Actors stripped to the buff have a Whale of a time

Actors stripped to the buff have a Whale of a time

Tanitch at the theatre LogoRobert Tanitch reviews Gods and Monsters at Southwark Playhouse, London SE1

Everyone knows Frankenstein; but the Frankenstein everyone knows was created not by Mary Shelley in 1818 but by Hollywood director James Whale and played by Boris Karloff in the 1931 classic film.

Whale took his inspiration for the monster’s iconic face from the nightmarish horrors he had witnessed as a soldier in the trenches during World War 1.

Ian Gelder as James Whale in the world remiere of Gods and Monsters 3 Photo Annabel VereWhale had made his name in London in 1928 when he had directed the first production of R C Sherriff’s war play, Journey’s End. His success took him to Hollywood where he made Frankenstein, The Bride of Frankenstein, The Old Dark House, The Invisible Man and Show Boat.

Whale died in mysterious circumstances. Gods and Monsters, which explores what might have happened (pure fiction), was made into a successful film in 1998 by Bill Condon with Ian McKellen and Brendan Fraser.

The script, literate and cerebral, drew a parallel between Frankenstein and his monster and Whale and his gardener.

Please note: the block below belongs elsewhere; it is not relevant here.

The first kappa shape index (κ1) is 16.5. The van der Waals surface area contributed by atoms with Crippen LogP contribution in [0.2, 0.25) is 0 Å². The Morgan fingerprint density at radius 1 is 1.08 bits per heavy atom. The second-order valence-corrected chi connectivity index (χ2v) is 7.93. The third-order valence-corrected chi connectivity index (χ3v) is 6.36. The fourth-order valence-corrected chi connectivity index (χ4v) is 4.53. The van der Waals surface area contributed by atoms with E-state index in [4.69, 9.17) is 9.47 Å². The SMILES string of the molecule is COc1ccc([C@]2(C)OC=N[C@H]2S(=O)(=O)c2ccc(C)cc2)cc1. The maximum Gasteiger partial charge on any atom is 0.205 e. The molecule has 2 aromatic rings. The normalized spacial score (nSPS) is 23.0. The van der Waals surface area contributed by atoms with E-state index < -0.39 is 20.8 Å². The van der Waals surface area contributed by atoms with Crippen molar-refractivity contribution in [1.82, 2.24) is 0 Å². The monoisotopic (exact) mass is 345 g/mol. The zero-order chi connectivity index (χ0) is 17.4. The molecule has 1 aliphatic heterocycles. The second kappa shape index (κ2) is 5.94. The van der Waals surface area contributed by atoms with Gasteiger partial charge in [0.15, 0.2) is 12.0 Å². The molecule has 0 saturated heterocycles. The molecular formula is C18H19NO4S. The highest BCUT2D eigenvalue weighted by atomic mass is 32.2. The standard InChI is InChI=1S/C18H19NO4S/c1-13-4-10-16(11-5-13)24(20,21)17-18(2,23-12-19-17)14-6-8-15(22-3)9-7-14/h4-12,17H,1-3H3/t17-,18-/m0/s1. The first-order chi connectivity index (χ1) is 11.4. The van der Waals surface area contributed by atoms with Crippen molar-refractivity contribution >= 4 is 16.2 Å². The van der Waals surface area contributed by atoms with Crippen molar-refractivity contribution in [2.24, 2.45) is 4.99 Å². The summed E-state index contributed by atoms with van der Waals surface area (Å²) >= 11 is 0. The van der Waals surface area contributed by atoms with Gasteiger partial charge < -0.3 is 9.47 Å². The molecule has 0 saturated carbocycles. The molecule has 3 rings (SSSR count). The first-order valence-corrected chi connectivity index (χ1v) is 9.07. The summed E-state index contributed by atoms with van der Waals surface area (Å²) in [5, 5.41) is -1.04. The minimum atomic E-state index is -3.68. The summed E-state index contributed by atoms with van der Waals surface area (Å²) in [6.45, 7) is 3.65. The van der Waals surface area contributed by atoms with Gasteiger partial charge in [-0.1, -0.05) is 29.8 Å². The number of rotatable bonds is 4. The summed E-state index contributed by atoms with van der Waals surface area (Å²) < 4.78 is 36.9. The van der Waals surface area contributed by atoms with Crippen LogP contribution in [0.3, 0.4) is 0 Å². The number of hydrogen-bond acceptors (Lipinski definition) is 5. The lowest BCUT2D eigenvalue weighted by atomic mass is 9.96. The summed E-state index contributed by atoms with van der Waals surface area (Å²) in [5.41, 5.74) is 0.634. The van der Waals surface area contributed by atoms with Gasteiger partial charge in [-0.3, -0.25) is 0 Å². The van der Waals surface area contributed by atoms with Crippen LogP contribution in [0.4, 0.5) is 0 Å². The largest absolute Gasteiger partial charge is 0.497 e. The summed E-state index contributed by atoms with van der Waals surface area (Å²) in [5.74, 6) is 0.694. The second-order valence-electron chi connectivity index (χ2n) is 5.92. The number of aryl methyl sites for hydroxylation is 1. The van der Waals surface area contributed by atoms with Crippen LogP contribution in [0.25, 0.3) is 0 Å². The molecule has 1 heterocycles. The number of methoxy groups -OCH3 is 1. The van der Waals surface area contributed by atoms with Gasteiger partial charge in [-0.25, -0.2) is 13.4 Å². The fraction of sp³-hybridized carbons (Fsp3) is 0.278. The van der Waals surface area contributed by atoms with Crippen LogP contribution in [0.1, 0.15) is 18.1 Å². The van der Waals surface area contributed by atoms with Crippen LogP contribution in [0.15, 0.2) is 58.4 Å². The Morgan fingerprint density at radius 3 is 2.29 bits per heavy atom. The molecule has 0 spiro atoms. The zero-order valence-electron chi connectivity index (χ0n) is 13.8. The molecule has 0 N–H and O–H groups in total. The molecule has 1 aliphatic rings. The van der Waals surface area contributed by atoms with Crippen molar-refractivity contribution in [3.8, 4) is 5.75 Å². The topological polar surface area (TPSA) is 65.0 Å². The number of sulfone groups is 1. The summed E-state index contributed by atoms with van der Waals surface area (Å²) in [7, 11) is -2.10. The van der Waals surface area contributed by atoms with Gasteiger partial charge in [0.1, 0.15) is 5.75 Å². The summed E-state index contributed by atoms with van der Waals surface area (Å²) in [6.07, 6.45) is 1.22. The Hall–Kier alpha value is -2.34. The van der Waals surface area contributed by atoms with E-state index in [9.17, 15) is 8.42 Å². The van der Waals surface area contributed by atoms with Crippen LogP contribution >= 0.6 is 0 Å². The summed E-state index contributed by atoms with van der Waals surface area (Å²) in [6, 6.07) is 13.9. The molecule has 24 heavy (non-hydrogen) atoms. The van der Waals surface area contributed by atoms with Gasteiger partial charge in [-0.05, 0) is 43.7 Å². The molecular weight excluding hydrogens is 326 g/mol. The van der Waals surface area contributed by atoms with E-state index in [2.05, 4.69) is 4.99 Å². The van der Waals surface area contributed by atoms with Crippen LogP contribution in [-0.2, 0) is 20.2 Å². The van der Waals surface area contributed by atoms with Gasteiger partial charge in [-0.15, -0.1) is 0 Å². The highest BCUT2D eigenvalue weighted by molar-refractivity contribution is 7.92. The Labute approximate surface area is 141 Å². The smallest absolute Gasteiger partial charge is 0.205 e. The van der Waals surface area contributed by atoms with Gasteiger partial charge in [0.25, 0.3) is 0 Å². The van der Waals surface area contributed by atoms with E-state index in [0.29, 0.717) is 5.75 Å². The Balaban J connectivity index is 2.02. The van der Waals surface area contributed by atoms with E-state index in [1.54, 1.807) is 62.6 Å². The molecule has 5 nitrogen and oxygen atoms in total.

Russell Labey’s play, also based on Christopher Bram’s novel, Father of Frankenstein, also concentrates on the end of Whale’s life when his career was over and he was sick and living the life of a recluse. He had suffered a stroke and was losing his mind. He wanted to die.

Lachele Carl  Ian Gelder  Joey Phillips in the world remiere of Gods and Monsters 5 Photo A_The play opens with Whale being interviewed by a gay student, a horror film buff, who is easily persuaded to take off all his clothes. Whale was gay.

The question, then, is can Whale have a similar success with the handsome straight gardener? Can he get the hunk to pose in the nude whilst he draws him?  Whale has another agenda, besides sex.

Labey’s play is entertaining but it is not as good as Condon’s film. The first act, lasting 80 minutes, is over-extended and the final climax, on celluloid, is bungled. One way to speed things up would be to cut the flashbacks.

There’s a good cast.  Ian Gelder is very convincing as the obsessive-compulsive Whale. Will Austin, making his professional stage debut as the gardener, comes across as a soft-hearted, handsome, thoroughly decent, over-muscular chap.

Joey Phillips, a former Billy Elliot child actor, who plays the gay movie fan, is making his adult professional debut. Gods and Monsters is a very good show-case for both these talented young actors who both appear in the buff.

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